James Sutherland has been gifted an open-ended tenure as Cricket Australia's CEO as a result of what the board chairman Wally Edwards called the "outstanding job" he had done for Australian cricket.

Sutherland has spent 13 years as CEO and his current contract was due to expire after next year's World Cup. However, he will now move from contracts to what Edwards described as "an ongoing employment arrangement", effectively meaning that he will likely occupy the position for the foreseeable future.

"The change recognises the outstanding job James is doing leading Australian cricket," Edwards said. "The game's comprehensive strategic plan is on track and the outcomes from our team performance, governance and national financial model reviews are starting to take hold.

"As a board, we want James to continue his work leading Australian cricket, with the aim to be the number one sport for viewership, fan passion, participation, team success and to be a completely unified national sport. The game is currently in a strong position and is well placed to realise its potential.

"The numbers speak for themselves with grassroots participation, attendances, television and digital audiences at all-time highs. Further to that, Australian sides are either sitting at, or challenging, for the world's number one ranking."

The importance of the CEO role within Cricket Australia could be considered greater than in some other cricketing nations, given that the position of board chairman involves a maximum term of four years. There is also no clear successor to Sutherland within CA, with senior figures such as Michael Brown, Andrew Jones, Geoff Allardice and Dean Kino having left the organisation in recent years.

Sutherland joined what was then the Australian Cricket Board in 1998 as general manager of commercial, and was promoted to CEO in 2001 when Malcolm Speed departed. His tenure has coincided with a period of financial success for Cricket Australia, including the establishment of the Big Bash League and a $500 million domestic TV rights deal.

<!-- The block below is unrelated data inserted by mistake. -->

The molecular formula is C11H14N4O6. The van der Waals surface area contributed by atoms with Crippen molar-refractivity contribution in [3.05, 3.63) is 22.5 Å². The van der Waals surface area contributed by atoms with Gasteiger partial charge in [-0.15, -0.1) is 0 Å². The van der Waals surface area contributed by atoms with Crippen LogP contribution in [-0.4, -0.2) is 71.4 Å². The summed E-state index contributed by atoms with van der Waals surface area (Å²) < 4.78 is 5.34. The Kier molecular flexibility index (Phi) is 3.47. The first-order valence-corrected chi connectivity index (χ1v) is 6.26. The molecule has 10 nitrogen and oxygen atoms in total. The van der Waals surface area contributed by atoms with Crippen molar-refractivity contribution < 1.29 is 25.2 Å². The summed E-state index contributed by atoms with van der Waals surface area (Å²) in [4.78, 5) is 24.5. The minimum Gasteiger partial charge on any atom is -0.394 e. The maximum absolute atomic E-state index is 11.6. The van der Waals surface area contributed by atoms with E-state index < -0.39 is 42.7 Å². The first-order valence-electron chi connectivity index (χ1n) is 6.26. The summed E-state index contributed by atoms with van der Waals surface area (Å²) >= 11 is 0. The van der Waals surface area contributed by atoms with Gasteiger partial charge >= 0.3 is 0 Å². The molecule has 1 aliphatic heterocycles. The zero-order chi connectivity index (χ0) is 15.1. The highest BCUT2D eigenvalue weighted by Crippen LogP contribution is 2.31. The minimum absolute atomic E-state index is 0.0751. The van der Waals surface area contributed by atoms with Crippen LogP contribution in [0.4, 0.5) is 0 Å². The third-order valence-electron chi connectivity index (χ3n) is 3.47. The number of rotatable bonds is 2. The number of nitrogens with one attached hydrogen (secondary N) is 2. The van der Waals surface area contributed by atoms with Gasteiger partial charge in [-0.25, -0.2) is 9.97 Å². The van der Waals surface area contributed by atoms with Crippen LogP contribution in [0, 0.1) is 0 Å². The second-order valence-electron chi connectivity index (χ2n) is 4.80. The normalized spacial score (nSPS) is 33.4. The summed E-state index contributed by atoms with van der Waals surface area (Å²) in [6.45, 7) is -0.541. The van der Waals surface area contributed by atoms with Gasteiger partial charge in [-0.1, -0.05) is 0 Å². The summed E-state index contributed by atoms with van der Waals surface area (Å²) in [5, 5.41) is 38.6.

He has also helped to usher in sweeping governance change, with the board's federal model of 14 state representatives replaced in 2012 by a tighter nine-person collective of directors free of formal ties to their states. The changed governance model became a possibility over a week of frank discussions at the Australian Cricket Conference in 2010, its progressive program of panel talks and speakers approved by Sutherland.

However there has also been criticism of Sutherland's role at times. Last year, former captain Ricky Ponting said he believed Cricket Australia had become complacent under Sutherland as the team slipped from the world's best to the middle of the ICC rankings. He described what he considered a lack of foresight under Sutherland, and said that many of the changes brought about by the Argus review had been suggested years before by himself and then coach John Buchanan.

Questions were raised last year over how the situation within the national team had been allowed to deteriorate to the level where Sutherland and general manager of team performance, Pat Howard, felt the need to sack the coach Mickey Arthur on the eve of an Ashes series.

But while Sutherland has presided over a period in which Australia's on-field results have been mixed, the board has been impressed with the off-field numbers. He is among Australia's best-paid sporting executives. Edwards, who will be replaced as chairman by the former Rio Tinto mining director David Peever next year, said that participation and revenue had both risen significantly.

"Throughout James' tenure annual participation has grown from 436,000 Australians playing the game to more than 1.1 million while revenue has leaped from $56.5m to a forecast of more than $300m," Edwards said.

"Furthermore, the overall financial strength of cricket as a not-for-profit, community-based game that faces the challenging need to reinvest more in the game's future cannot be underestimated. It is allowing us to pay record dividends to our members and to reward international, state and BBL players appropriately for the commercial value they bring to the sport."

Sutherland said: "I'm very grateful to the board for the confidence and faith it has showed in me to continue as CEO beyond next year ... It is a huge honour to lead the game and I'm as passionate as I have ever been to deliver on our strategy of making cricket Australia's favourite sport."

Brydon Coverdale is an assistant editor at ESPNcricinfo. @brydoncoverdale